In Finnegan v Spiers (t/a Frank Spiers Licensed Conveyancers) [2018] EWHC 3064 (Ch) Mr Justice Birss, on Appeal from the Order of District Judge Kelly, considered the question of whether or not the Court had the power to order a payment on account of costs where a Part 36 offer had been accepted under Rule 36.31, thereby creating a deemed costs Order on the standard basis pursuant to Rule 44.9(1).

At first instance District Judge Kelly summarised the facts of the case at paragraph 4 of her judgment:

“4. … The claimant brought this claim against the defendant for damages arising from professional negligence. On 23 March 2017 the claimant accepted a Part 36 offer made by the defendant. Further to the Part 36 offer, on 30 May 2017 the parties executed a settlement agreement. The Settlement Agreement at clause 7 states that ‘The defendant shall pay the claimant’s reasonable costs on a standard basis to be assessed if not agreed up to 24 March 2017.’ There is no specific reference in the Settlement Agreement to an interim payment on account of costs. However, by clause 3.1.2 of the Settlement Agreement, the second of the instalments that the defendant was to pay the claimant was a sum of £45,111.65 which included interest and disbursements. I am told that of the £45,111.65 disbursements were in the region of £30,000. To that extent the payment did include a sum on account of the costs incurred by the claimant.

The Claimant subsequently issued an application for an Order for a payment on account of costs of £19,000.00. District Judge Kelly subsequently concluded that the Court had no power to make an order for a payment on account because Part 36 was a complete code and the Rules did not make provision for a payment on account in these circumstances. The Claimant sought permission to appeal which was granted on 13 March 2018.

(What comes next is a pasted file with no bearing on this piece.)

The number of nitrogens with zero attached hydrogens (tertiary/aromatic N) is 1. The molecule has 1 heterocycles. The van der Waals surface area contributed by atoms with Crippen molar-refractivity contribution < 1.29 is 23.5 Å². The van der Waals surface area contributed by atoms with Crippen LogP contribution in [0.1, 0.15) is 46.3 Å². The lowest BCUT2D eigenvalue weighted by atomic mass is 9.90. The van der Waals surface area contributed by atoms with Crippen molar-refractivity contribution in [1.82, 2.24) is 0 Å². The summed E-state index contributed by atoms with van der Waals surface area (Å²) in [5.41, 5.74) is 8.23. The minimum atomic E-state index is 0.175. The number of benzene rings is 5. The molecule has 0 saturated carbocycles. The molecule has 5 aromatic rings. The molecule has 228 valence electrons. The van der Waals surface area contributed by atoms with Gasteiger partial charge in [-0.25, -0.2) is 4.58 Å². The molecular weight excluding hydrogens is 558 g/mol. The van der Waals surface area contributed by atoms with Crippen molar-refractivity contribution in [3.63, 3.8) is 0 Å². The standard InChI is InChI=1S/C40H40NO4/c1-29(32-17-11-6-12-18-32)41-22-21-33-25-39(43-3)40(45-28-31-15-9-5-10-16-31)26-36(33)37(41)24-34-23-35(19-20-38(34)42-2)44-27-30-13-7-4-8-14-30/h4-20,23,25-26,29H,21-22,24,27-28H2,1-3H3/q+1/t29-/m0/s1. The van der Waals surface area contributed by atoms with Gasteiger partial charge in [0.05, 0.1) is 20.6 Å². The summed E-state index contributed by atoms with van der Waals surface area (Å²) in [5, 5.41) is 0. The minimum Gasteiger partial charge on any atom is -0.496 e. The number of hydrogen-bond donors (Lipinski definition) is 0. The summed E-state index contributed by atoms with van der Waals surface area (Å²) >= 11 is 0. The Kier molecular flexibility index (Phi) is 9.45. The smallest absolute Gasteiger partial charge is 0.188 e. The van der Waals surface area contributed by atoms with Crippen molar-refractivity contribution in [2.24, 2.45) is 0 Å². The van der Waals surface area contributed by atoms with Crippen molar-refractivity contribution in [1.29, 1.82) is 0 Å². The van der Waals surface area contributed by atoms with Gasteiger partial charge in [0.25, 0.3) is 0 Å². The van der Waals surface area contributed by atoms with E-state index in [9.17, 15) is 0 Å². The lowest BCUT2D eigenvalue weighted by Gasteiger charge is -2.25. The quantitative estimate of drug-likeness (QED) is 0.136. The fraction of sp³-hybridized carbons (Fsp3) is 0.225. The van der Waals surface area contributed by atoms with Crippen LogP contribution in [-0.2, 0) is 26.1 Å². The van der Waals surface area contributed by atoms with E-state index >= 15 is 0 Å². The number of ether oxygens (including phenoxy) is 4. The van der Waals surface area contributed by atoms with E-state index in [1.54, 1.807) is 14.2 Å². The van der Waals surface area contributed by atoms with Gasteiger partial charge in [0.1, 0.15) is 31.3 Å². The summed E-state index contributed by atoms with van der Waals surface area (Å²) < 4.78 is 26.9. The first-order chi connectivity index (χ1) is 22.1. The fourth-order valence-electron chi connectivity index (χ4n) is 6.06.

On Appeal Mr Justice Birrs considered the relevant Rules, in particular CPR 36, 44.9(1) and 44.3(8), and concluded that District Judge Kelly had been right to hold that the Court had no discretion to order a payment on account of costs where the matter had concluded by way of acceptance of a Part 36 offer. The Appeal was therefore dismissed.

The reasoning behind his finding was set out at paragraphs 30 and 31 of his judgment:

  1. In my judgment, the right way to look at this is to consider the broad relationship between Part 36 itself and rule 44.2. Given the existence of rule 44.9, it can be said that Part 36 is not an entirely comprehensive code, nevertheless the consequences of acceptance of an offer are spelled out inside Part 36 itself. They have the effect that the majority of rule 44.2 (and other parts of Part 44 as well no doubt) cannot be applicable to such a situation. Part 36 deals with the incidence of costs and the basis of assessment. In my judgment, as the respondent submitted, the purpose of rule 44.9 as it relates to Part 36 is simply to deem a costs order to be made so that the detailed assessment provisions can be triggered. That purpose of the deeming provision is nothing to do with bringing into play any other parts of Part 44 such as rule 44.2.
  1. The exercise of considering a payment on account in a Part 36 case is different in kind from the exercise conducted after trial, but that difference alone is not a reason not to do it. What the difference does indicate however is that the place to find a provision giving the court the ability to make a payment on account order after acceptance of a Part 36 offer would be in Part 36 itself. It is absent from there. Rule 44.2(8) applies when a court has ordered a party to pay costs. That is not what has happened when a Part 36 offer is accepted under r36.13 (1) or (2). There is no reason, in my judgment, to read rule 44.2(8) in such a way as to make it applicable when a Part 36 offer is accepted.

Given the prevalence of Part 36, it is surprising that this point has not come before the Courts before now. Furthermore, whilst the decision appears logical when considering the wording of the Rules, it seems somewhat illogical that a Solicitor has no authority to request a payment on account of costs where a case settles pursuant to Part 36, yet they do if the case settles by some other means.


Helen Coates